The 6 Characteristics Hospitals Look for in Physicians

September 10, 2014

What’s the secret to finding a great job at a hospital or facility? I recently met with physician recruiters from various hospitals. Here's what they said.

When it comes to employment versus private practice, times are changing - especially for young doctors. According to a recent Medscape report, though the majority of physicians ages 40 and older work in private practice, 70 percent of doctors under 40 choose an employed setting.

Why such a big difference? Though reasons vary, greater stability and increased work/life balance - combined with the uncertainty around future healthcare regulation and practice profitability - have played a large role in young physicians’ decisions to choose employment over private practice.

So what’s the secret to finding a great job at a hospital or facility? I recently met with physician recruiters from healthcare facilities of all sizes and locations to find the answer. Here are six characteristics they said they’re looking for in an ideal job candidate:

1. Listens, cares, and communicates. Every recruiter had “clinical quality” at the top of their list of must-haves for a new hire. However, it was always paired with another skill, usually communication. In an age of savvy healthcare consumers, hospitals are looking for doctors who listen to patients, who are invested in their health, and who know how to clearly communicate about their care.

2. Plays nice with others. Hospitals not only want doctors who can communicate well with patients, but who can get along with each other. They want physicians who are respectful of peers and staff and who are willing to be part of the team. That includes a willingness to show some scheduling flexibility.

3. Comes highly recommended. Make sure to give some thought to the professional recommendation you list on your job application. Nothing frustrates recruiters more than going through the long credentialing process only to check references and find that former bosses or peers would not recommend the candidate for a job.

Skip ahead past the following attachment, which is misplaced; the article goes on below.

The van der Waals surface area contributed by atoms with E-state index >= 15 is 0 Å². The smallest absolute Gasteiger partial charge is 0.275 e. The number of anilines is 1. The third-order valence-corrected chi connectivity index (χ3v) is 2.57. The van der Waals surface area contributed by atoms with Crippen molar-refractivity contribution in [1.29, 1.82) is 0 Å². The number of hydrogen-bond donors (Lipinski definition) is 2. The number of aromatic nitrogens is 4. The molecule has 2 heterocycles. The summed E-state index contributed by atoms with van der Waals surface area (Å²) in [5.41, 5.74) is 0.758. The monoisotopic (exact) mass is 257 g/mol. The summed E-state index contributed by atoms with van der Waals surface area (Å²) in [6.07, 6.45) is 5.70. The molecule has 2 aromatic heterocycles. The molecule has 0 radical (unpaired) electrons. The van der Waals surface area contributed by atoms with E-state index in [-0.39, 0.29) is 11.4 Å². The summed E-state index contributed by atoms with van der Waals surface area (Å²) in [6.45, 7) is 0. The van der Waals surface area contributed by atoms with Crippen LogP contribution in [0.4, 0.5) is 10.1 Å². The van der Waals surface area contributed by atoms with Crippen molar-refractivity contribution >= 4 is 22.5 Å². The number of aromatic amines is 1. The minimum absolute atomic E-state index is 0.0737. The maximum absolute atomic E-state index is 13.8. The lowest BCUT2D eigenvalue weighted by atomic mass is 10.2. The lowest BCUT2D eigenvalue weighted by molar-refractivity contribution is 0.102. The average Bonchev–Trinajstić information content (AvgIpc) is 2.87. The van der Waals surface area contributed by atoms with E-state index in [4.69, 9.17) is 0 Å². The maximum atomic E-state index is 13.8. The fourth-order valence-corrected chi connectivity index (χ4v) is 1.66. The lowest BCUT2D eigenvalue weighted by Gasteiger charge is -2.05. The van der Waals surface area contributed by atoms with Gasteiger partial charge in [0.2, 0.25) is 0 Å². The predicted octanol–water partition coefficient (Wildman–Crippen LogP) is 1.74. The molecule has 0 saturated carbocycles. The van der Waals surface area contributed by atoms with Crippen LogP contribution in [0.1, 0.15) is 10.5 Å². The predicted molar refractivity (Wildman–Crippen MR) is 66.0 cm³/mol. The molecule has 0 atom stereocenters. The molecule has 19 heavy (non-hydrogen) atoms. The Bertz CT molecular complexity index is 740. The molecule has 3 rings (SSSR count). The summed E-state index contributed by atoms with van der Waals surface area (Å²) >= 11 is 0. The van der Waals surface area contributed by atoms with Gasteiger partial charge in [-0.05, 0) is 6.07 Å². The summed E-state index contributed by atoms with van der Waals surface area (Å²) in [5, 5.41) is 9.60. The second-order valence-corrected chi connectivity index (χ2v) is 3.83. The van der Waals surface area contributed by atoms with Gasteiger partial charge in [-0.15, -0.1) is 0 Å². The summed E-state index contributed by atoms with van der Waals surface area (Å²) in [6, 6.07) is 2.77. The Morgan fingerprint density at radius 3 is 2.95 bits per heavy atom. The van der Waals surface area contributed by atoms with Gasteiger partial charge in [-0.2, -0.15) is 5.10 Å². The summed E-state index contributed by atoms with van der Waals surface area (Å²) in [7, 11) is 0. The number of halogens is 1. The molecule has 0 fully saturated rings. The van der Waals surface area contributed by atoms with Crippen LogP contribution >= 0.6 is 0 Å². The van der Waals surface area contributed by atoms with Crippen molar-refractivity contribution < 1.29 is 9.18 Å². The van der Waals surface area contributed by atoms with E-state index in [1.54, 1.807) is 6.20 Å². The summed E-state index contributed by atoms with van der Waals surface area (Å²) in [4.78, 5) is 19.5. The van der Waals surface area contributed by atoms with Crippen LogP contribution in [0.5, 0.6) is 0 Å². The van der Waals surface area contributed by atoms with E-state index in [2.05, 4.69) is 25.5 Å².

4. Is EHR-ready. Though facilities will train new physicians on their EHRs, it makes everything easier if the doctor is already familiar with the particular software, or is at least willing to learn without too much complaining.

5. Is highly adaptable. In healthcare, nothing lasts forever. Recruiters love candidates who are open to change and who will adapt to new systems, policies, patient volumes, or anything else that may pop up.

6. Is willing to share ideas. Every hospital wants a doctor who will come in and make positive change - but not necessarily on the first day. Sharing new ideas is a good idea, but generally only after there has been time for the existing team and the new doctor to get to know each other.

As a job candidate, this can seem like a tall order. But if you are looking for the best opportunities, you’ll want to make sure you’re at the top of your game - especially given the competitive job market we’re seeing right now.

One hospital recruiter summed it up best when she said she was simply looking for a “rock star.” A rock star, by her definition, is a physician who has a good practice history, the right procedural abilities, strong customer service skills, and a nice temperament.

If you’re a rock star, there are jobs waiting for you everywhere.